Kilpatrick trial: Witness admits he lied in email to boss

(WXYZ) - The Kilpatrick corruption trial was full of curse words and accusations of lying on Thursday.

Now we know why the lawyers asked potential jurors during jury selection about how hard it was for them to hear swear words--because there has been a lot of cussing in this case.

Defense lawyers got a key witness to admit that he lied to his bosses in an email that's become evidence – and the F-bombs were flying.

Defense lawyers went for the jugular with government witness Bernard Parker III. On Wednesday, Parker told the jury in the Kilpatrick corruption trial that the former mayor held up contracts unless the companies Parker was working with put the mayor's friend on their team.

On Thursday, documents introduced suggested the dates on those records and Parker's claims don't quite line up.

Kwame Kilpatrick, his father Bernard Kilpatrick, and former city contractor Bobby Ferguson are on trial, accused of running a criminal enterprise out of city hall.

Parker is a business development executive, and worked for several different companies that had city water department contracts, including Walbridge Aldinger.

Kilpatrick Attorney Jim Thomas suggested to Parker that Walbridge Chairman John Rakolta described Parker as a "BS artist" who "oversold" himself about his contacts inside the Kilpatrick administration. Parker said he wasn't aware that Rakolta had said that.

The defense also painted Parker as a schmoozer, showing emails where he asked other Walbridge employees for tickets to events like a Jamie Foxx concert or a Katt Williams show for former Kilpatrick aides Christine Beatty, Derrick Miller, as well as water department insiders.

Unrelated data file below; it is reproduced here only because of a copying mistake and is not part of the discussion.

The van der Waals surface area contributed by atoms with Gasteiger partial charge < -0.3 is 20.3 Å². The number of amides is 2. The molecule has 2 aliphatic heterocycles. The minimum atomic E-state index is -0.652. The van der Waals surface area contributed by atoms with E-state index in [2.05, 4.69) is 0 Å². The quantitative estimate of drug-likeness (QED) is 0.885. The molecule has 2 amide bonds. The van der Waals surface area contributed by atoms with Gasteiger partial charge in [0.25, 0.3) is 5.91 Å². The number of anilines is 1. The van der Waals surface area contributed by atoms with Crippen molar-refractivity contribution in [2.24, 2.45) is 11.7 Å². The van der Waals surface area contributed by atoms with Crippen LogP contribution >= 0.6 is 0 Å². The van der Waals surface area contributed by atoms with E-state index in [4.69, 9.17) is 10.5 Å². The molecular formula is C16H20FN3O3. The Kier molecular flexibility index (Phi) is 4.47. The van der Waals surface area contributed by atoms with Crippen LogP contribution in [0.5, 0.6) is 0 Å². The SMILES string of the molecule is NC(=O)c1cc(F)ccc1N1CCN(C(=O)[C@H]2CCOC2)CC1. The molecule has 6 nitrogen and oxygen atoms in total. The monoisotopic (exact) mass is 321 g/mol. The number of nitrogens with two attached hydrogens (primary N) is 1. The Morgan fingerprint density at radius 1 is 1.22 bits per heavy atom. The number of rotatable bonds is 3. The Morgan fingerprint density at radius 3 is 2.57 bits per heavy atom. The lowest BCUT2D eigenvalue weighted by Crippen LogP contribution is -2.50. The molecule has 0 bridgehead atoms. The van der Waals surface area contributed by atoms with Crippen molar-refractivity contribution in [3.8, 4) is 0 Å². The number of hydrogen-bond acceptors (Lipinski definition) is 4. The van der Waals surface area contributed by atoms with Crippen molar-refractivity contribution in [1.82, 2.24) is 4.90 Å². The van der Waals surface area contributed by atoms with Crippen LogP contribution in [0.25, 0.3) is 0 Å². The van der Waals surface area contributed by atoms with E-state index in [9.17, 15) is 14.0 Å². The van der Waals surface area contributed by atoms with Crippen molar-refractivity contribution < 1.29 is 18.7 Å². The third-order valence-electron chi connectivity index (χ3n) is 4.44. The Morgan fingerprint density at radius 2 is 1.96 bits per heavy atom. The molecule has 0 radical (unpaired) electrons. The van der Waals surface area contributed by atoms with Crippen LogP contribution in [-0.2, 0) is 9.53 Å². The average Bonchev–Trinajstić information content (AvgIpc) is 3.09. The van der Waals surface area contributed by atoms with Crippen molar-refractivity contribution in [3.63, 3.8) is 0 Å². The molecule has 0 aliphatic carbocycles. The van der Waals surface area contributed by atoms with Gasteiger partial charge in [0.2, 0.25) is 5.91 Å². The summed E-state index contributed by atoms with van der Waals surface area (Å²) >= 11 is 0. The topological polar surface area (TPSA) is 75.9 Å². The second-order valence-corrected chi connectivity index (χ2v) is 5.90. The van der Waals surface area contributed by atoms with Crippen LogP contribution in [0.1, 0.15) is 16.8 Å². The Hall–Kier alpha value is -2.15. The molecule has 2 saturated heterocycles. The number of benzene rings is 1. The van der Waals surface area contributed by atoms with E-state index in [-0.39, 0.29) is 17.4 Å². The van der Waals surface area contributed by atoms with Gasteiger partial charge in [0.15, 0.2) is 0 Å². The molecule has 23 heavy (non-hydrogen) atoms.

On Wednesday, when federal prosecutors questioned Parker, he said Walbridge executives were worried they wouldn't get a $75 million sewer contract if Ferguson wasn't added to their team, but on Thursday Ferguson lead attorney Gerald Evelyn showed Parker four different documents that pre-dated Walbridge's contract with Ferguson Enterprises – all of which showed the city was giving them the work.

"He did not stand up under cross examination, and that's the bottom line," said Ferguson attorney Mike Rataj.

Then, Evelyn showed the jury an email that Parker had sent to his bosses when he worked at Insituform. Insituform was a subcontractor on a $50 million sewer lining contract.

In the email, Parker said he had spoken to a "high level appointee" in the Kilpatrick administration, and suggested the companies increased earnings were due to Parker. The email went on to say that the appointee said the company should "re-assess their corporate citizenship" in the city.

Parker then admitted he never talked to an appointee and said he was referring to Ferguson. Evelyn practically shouted at him, "Either you were lying to your bosses or you're lying to this jury."

Parker said: "I lied to my bosses." Evelyn fired back with "You will (lie) if you think there's an advantage for you."

"I know the jury is paying attention and they're listening. They're going to do what they're going to do with it," said Rataj.

Parker then said he didn't tell his bosses that he had actually spoken to Ferguson – because they didn't want to work with Ferguson. Parker went on to say Ferguson said nothing about corporate citizenship – he allegedly said "Expletive you better think about what's going on."

"We still have more – as you can see I was jumping up and ready to go," said Thomas.

Parker will be back on the stand Friday.
 

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